Poetry collection from the author of TheCurious Incident of the Dog in the Night-Timethat will sell alongside that smash's forthcoming paperback release.
The Golden Spruce: A True Storyof Myth, Madness, and Greed
John Vaillant (Norton, May)
Eco-terrorism turns ironic when an ex-logger protesting the destruction of old-growth forests chops down a 165-foot Sitka spruce.
A Great Improvisation: Franklin, France, and the Birth of AmericaStacy Schiff (Owl, Feb.)
After Jefferson, Adams and Lincoln, is it Franklin's turn in the Founding Father spotlight?
&/SUBHEAD>Killing Me Softly
Nicci French (Warner, Jan.)
With the forthcoming movie adaptation, the paperback version of this tale of a woman obsessed with a lithe, reticent hunk will reach readers who missed the mass market release of 2000.
Jhumpa Lahiri (Mariner, May)
The Ganguli family's rocky road from Calcutta to Cambridge, Mass., by an author who has been compared to Zadie Smith, will find a wider audience thanks to the forthcoming film.
Running with Scissors
Augusten Burroughs (Picador, July)
This madcap Tarnation—like story will cut a swathe through the 20-something market.
A Scanner Darkly
Philip K. Dick (Vintage, month TBA)
This tie-in edition of a lesser-known title in the Dick oeuvre was announced for February, but it—along with Harvey Pekar's graphic novelization and the film itself—has been delayed until fall.
Brother Memoirs, the New Iron John
Three Weeks with My Brother
Nicholas Sparks & Micah Sparks (Warner, Jan.)
Already a hit in hardcover, the paperback will keep paunches shaded on every beach in North America.
Honeymoon with My Brother
Franz Wisner (St. Martin's Griffin, Feb.)
The goofy kid brother to the Sparks' serious story, this romp is in film production.
Hype Killed the HC
Michael Cunningham (Picador, May)
Comparisons to The Hours hurt the hardcover, but readers should be willing to take a chance on the paperback.
No Country for Old Men
Cormac McCarthy (Vintage, July)
Critics didn't know what to do with this contemporary thriller, but fans of the author should have no trouble shifting gears for a read this good.
&/SUBHEAD>Night Draws Near: Iraq's People in the Shadow of America's War
Anthony Shadid (Picador, July)
Author won the Pulitzer in 2004 for work that's part of this book.
Squandered Victory:The American Occupation andthe Bungled Effort to BringDemocracy to Iraq
Larry Diamond (Owl, Apr.)
Blunt talk from Stanford scholar and former Coalition Provisional Authority adviser.
Understanding Iraq:The Whole Sweep of Iraq's Historyfrom Genghis Khan's Mongolsto the Ottoman Turks to the British Mandate to the American Occupation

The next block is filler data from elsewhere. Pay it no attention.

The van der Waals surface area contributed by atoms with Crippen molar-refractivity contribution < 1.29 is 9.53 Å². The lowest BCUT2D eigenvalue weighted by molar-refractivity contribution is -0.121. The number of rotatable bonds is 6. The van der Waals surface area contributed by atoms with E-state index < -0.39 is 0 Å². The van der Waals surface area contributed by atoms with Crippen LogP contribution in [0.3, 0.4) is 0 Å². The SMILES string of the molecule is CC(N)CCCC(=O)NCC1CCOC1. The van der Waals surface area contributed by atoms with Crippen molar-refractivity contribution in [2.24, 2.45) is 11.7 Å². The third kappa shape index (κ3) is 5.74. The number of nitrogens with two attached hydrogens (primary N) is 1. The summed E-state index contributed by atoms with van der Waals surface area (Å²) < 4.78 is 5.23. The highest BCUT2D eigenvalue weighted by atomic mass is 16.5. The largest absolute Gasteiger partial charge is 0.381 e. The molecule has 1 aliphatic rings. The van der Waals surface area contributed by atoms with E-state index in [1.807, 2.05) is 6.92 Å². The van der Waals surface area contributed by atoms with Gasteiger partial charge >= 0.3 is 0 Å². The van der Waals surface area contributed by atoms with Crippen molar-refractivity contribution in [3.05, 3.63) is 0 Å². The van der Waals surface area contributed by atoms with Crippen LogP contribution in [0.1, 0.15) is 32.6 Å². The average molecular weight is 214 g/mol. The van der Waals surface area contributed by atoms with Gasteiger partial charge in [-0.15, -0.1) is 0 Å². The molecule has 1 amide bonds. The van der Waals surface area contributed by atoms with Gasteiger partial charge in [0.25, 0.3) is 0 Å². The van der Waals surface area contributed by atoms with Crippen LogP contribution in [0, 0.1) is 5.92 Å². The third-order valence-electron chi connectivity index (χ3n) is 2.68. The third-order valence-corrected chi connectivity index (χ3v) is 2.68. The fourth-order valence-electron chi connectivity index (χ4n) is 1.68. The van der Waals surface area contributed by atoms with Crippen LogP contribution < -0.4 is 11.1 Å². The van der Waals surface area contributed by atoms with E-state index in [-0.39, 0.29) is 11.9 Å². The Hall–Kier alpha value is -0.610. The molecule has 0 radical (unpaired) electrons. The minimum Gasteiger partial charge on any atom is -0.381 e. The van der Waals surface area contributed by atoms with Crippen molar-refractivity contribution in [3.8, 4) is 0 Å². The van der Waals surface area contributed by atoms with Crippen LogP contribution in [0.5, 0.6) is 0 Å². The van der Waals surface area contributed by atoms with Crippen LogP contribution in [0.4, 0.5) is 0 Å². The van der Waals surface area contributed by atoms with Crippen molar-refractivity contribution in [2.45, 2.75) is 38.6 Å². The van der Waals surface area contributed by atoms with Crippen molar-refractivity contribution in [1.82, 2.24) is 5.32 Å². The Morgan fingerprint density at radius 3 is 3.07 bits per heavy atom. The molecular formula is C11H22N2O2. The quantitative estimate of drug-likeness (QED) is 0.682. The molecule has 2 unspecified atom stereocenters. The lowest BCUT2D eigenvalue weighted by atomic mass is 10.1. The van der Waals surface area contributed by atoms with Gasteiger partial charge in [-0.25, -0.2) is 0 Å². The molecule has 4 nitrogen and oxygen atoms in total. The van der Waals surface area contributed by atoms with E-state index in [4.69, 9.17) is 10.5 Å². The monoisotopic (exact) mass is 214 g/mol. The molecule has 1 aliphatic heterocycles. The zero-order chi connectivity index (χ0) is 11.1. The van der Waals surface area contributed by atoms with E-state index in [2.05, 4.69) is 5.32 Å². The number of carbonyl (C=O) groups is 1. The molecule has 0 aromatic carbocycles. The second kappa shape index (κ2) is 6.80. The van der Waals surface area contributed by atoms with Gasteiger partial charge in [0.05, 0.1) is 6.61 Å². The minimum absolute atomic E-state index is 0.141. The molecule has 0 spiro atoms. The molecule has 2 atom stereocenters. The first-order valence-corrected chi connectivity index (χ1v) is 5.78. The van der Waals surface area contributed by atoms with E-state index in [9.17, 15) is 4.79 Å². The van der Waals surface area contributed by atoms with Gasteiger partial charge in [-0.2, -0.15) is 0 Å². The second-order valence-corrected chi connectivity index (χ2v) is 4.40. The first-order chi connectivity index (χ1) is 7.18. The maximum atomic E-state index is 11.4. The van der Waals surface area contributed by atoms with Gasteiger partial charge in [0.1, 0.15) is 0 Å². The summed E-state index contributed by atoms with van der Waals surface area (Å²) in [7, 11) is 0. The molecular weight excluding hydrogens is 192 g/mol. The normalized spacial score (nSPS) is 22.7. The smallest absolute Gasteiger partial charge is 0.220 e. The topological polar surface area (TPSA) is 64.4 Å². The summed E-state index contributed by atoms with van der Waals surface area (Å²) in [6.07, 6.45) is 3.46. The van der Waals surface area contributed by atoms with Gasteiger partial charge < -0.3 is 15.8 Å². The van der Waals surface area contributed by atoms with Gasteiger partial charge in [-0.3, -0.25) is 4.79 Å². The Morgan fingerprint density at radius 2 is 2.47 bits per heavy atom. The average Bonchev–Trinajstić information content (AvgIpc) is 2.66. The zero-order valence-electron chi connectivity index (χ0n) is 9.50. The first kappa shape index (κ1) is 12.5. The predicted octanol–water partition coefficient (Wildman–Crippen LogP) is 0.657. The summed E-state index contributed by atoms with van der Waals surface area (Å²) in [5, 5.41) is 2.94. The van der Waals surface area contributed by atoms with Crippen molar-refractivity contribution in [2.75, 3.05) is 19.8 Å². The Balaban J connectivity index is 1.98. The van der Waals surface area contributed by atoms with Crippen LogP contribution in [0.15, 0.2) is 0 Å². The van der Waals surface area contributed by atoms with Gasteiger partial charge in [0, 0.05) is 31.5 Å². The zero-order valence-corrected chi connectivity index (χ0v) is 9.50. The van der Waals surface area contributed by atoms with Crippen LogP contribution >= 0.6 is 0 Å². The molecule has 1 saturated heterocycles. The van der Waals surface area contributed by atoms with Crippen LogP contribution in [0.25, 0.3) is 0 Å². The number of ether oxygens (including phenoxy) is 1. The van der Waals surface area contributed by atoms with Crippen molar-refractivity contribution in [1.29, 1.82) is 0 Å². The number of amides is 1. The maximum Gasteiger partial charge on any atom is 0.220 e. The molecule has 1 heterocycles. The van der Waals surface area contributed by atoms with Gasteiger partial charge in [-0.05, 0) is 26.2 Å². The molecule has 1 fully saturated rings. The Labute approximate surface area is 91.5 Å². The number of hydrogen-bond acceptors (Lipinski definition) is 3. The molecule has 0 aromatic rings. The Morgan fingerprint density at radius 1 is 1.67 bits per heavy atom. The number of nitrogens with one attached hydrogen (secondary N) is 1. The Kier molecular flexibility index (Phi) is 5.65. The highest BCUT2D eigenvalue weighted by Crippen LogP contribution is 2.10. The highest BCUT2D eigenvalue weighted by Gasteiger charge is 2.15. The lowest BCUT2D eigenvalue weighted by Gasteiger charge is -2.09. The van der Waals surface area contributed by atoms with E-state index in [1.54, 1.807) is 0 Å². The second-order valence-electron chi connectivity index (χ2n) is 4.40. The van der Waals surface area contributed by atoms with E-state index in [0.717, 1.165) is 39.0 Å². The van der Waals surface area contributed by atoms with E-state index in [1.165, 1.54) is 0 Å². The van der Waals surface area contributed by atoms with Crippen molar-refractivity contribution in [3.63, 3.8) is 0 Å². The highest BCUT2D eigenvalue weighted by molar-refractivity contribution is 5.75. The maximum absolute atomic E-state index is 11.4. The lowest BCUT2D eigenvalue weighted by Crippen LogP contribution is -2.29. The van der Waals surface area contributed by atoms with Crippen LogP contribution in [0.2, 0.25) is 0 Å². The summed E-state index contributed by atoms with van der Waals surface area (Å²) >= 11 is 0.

William R. Polk (Harper Perennial, Mar.)
What more could you want?
Losing Iraq: Inside the Postwar Reconstruction Fiasco
David L. Phillips (Perseus, May)
As oil prices climb, so should this book's sales.
What We Owe Iraq: War andthe Ethics of Nation Building
Noah Feldman (Princeton, Mar.)
Written before the handover, the ethical issues Feldman lays out are still in play.
How America Lost Iraq
Aaron Glantz (Tarcher, Mar.)
Pacifica reporter Glantz was on the ground after the fall of Saddam, and challenges assumptions from both left and right about decisions made in the aftermath.
&/SUBHEAD>One Soldier's Story:A Memoir
Bob Dole (Harper Perennial, May)
Self-portrait of the senator as a war-wounded young man.
&/SUBHEAD>Portable Prairie: Confessionsof an Unsettled Midwesterner
M.J. Andersen (Griffin, Mar.)
Recollections of a Midwestern girlhood that are probing, lyrical and spiritual.
Don't Wake Me at Doyles
Maura Murphy (Griffin, Mar.)
Angela's Ashes from the other side: a 77-year-old Irish woman's memoir, including journal entries from the people involved.
Julia Slavin (Norton, Aug.)
This inside-the-Beltway family—politicians and media—was too kooky for hardcover, but the book will find its niche in paperback.
In the Land of Second Chances
George Shaffner (Ballantine, Feb.)
Pubs with sequel One Part Angel—will it cross over to CBA?
Can You Handle the Truth?
&/SUBHEAD>Marriage, a History:From Obedience to Intimacy, orHow Love Conquered Marriage
Stephanie Coontz (Penguin, Mar.)
Tracks, fascinatingly, the evolution of an institution. Perhaps letting love rule doesn't always work.
Jeanette Angell (Harper Paperbacks, July)
From the woman who enraged and aroused you with Callgirl. The closer to pulp format, the better.
Five Quarts: A Personal andNatural History of Blood
Bill Hayes (Random, Feb. 14)
A gay man living in San Francisco with an HIV-positive partner, Hayes writes from his own anxieties and curiosities—and doesn't spare the gore.
Sixteen Acres:Architecture and the Outrageous Struggle for Ground Zero
Philip Nobel (Owl, Jan.)
The rich and self-important turn a memorial into a barnyard squabble.